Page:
On the first tab (“Point & Click”) the first option is “Scroll direction: natural”. Simply un-tick this.


Large font/icons in the Finder sidebar & Mail folder list
This one jumps out at you pretty quickly, everything, everywhere just looks BIGGER!

How to fix it:
Jump in to the “General” System Preference and look for the item “Sidebar icon size” seen below


Finder status bar missing
Are your Finder windows looking particularly thin? Missing some information about how many files/folders you have in the place you’re looking or perhaps a total file size for that folder? Well that’s because Apple have turned off the status bar leaving your Finder windows borderless on the bottom.

How to fix it:
Really simple this one. You can press Command + / on your keyboard or jump up to “View” > “Show Status Bar”


Startup disk missing from Finder sidebar
First of all the “Devices” section has been moved to the bottom of the sidebar, sorry no way to fix that one, but more concerning is that your startup disk has been removed from the list meaning the Finder is really only giving you quick links to your home folder. Sure there’s an icon on the desktop for your hard drive but that’s pretty lame if I have to go there to access it every time!

How to fix it:
Jump in to Finder’s preferences (either through the menu Finder > Preferences or by pressing Command + ,) and click on the “Sidebar” icon in the toolbar. Here you’ll see a list of items you can turn on & off in your toolbar. Down the bottom you can enable “Hard disks” if it is missing. If you have a “-” in the box next to it that means that it’s only displaying some of your hard disks in the sidebar, keep clicking it until it changes to a tick to get them all.


Library folder in home folder missing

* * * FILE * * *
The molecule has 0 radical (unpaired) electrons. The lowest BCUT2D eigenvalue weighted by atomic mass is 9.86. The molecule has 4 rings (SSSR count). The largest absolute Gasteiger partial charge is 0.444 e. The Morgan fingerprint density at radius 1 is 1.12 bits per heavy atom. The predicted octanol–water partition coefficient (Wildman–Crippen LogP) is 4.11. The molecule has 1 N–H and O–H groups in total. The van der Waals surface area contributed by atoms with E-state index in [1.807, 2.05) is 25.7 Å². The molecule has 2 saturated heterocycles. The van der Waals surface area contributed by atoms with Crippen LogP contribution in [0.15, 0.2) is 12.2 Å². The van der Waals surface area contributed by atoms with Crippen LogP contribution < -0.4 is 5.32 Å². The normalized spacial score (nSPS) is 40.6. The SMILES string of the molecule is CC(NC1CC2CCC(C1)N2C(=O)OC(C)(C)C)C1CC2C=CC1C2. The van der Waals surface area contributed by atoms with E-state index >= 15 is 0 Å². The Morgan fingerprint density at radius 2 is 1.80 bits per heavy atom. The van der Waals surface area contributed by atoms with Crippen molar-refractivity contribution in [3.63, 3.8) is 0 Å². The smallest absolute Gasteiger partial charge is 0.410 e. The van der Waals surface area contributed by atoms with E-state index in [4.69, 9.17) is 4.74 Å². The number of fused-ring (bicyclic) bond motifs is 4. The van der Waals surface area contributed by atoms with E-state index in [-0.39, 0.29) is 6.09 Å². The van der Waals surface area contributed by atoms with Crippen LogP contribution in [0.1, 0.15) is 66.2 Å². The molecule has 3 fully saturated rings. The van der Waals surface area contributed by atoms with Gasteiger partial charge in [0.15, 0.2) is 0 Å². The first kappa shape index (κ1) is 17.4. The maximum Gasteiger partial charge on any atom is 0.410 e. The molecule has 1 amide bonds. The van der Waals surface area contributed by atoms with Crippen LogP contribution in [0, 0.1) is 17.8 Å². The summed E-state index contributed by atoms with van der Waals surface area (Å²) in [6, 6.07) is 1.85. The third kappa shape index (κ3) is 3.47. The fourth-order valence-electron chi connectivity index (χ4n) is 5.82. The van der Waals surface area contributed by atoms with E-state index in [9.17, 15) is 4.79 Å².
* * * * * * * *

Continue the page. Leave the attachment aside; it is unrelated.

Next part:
The Library folder holds some very important information on how your applications will run and their settings. It’s also a commonly used folder by people who know what they’re doing to free up hard drive space, clean out old preference files for long deleted apps, fonts and much, much more. Apple have hidden the Library folder that’s in your home folder as (at a guess) a way of stopping people screwing up their application and OS installs. A fair move but for many they’ll want it back!

How to fix it:
This one’s a really simple one but it’s going to involve a little Terminal action. Pop open Terminal (Applications > Utilities) and paste in the following line:
chflags nohidden ~/Library/


Auto correct while typing
Further blurring the lines between desktop and mobile (iOS) experiences Lion introduces the popup predictive text box you’ve become acustom to writing all those text messages. Annoyingly it also enables the “auto correct” feature meaning that even if you type a word that you know is the one you want Lion goes ahead and places what it thinks in. As a programmer you most definitely do NOT want this function on I assure you.

How to fix it:
Another one squirrelled away in System Preferences. Open the “Language & Text” System Preference pane and select the “Text” tab.
Deselect the “Correct spelling automatically” option and I’ve found I needed to restart all the apps I had open or reboot to be sure.

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Lights, helicopter, photo!

June 14th, 2011 by Raj

R/C Helicopter light experiment #2

What to do on a cold Melbourne Saturday night over the Queen’s Birthday long weekend? Fly a helicopter around your lounge room and take long exposure photos of it of course! I’d never used “bulb” mode on my 7D before and after a few test shots to establish some basic settings I was ready to go. The set up consisted of my Canon 7D on a tripod in the corner of the room with a 10-22mm wide angle lens connected to my laptop running EOS Utility in order for me to open & close the shutter (I didn’t have a simple remote to do this), the helicopter at half throttle on the stool in the middle of the photos and its remote sitting in my lap.